FIGS. 1, 9a and 9b show a hitch 200 for use in connection with the improved grain cart disclosed herein. Hitch 200 may be generally described as a changeable cat/clevis hitch. Heretofore most grain carts were provided with either a single tang, or cat, hitch or a clevis hitch. The hitch may function as either a cat hitch or a clevis hitch.

FIG. 9a is a top view of the hitch. Hitch 200 includes a shaft 201 having a linkage hole 202 drilled therethrough at one end. At the other end of shaft 201 there is located a first hitch piece 203, referred to as an L-shaped washer hitch. Washer hitch 203 has a vertical portion with a countersunk area 206 for mating with shaft 201 and a horizontal portion having a linkage hole 207 therethrough. A second hitch piece 204, referred to as a cat hitch, is welded above and parallel to the horizontal portion of washer hitch 203 along the center axis of shaft 201 and in the middle of countersunk area 206 such that there is a space created between the cat hitch 204 and the horizontal portion of washer hitch 203. Cat hitch 204 is also provided with a linkage hole 208. A wear plate 205 is affixed to the bottom of cat hitch 204. Wear plate 205 is similarly provided with a linkage hole 209. Linkage holes 207-209 are aligned.

If the hitch is to be used as a cat hitch, a pin (not shown) of a length sufficient to couple cat hitch 204 alone is used. In other words, the pin should not be long enough to go through linkage hole 207. On the other hand, if the hitch is to be used as a clevis hitch, a pin of a length sufficient to pass through all linkage holes 207-209 should be used. Rather than changing hitches, an operator merely has to select the appropriate pin for use with the hitch mechanism.

In use, the tractor operator couples the tractor's drawbar or other hitch to hitch 13 of the grain cart, which is preferably the universal hitch. Either PTO or hydraulic drive is engaged, and the appropriate hydraulic connections are made between the tractor and hydraulic cylinders 31, 48. Grain shut off door 32 is closed. The grain cart is filled by a combine or other grain source and is moved, in its transport position, to an unloading area. There the grain conduit is unfolded by the action of second hydraulic cylinder 48 and hinge mechanism 36, and the grain is unloaded from hopper 20 by auger means 42. Flighting 35 is engaged by the drive line assembly, and first hydraulic cylinder 31 is made to open grain shut off door 32, thereby allowing a flow of grain to commence from hopper 20 into sump 30. The grain is conveyed through sump 30, auger tubes 33, 34 and outlet 37 into a receptacle. After hopper 20 is emptied, grain shut off door 32 is closed and hinge mechanism 36 is worked to cause upper auger tube 34 to fold and rest along beveled side upper box panel 25. The improved grain cart is then ready for transporting.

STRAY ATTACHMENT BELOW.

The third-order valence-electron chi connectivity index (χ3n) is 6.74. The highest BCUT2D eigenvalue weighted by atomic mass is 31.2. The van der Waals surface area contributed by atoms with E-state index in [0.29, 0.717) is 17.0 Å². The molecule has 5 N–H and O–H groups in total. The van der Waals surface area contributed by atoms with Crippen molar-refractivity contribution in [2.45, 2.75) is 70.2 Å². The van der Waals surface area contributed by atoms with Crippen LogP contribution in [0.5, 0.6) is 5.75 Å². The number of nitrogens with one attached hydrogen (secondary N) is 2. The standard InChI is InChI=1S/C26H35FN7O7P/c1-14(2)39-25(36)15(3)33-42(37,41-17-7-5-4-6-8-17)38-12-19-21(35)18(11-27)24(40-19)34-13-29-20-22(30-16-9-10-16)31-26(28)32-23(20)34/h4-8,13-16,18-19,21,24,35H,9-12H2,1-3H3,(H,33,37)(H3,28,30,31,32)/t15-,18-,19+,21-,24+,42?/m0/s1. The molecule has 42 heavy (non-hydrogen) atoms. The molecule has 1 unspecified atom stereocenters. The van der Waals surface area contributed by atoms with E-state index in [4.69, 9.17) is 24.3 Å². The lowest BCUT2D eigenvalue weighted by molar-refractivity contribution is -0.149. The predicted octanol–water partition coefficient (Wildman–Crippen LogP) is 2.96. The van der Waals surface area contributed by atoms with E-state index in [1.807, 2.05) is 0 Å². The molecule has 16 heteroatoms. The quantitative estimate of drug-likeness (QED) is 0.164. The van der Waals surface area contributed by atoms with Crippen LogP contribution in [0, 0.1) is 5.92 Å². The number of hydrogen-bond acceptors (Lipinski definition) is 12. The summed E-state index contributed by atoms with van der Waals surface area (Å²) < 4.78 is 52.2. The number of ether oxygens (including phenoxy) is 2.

While the invention has been described with a certain degree of particularity, it is manifest that many changes may be made in the details of construction and the arrangement of components without departing from the spirit and scope of this disclosure. It is understood that the invention is not limited to the preferred embodiments set forth herein for purposes of exemplification, but is to be limited only by the scope of the attached claim or claims, including the full range of equivalency to which each element thereof is entitled.

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Classifications
U.S. Classification414/526, 474/150, 74/665.00B, 198/674
International ClassificationB60P1/42
Cooperative ClassificationB60P1/42
European ClassificationB60P1/42
Legal Events
DateCodeEventDescription
Jul 17, 2001FPExpired due to failure to pay maintenance fee
Effective date: 20010513
May 13, 2001LAPSLapse for failure to pay maintenance fees
Dec 5, 2000REMIMaintenance fee reminder mailed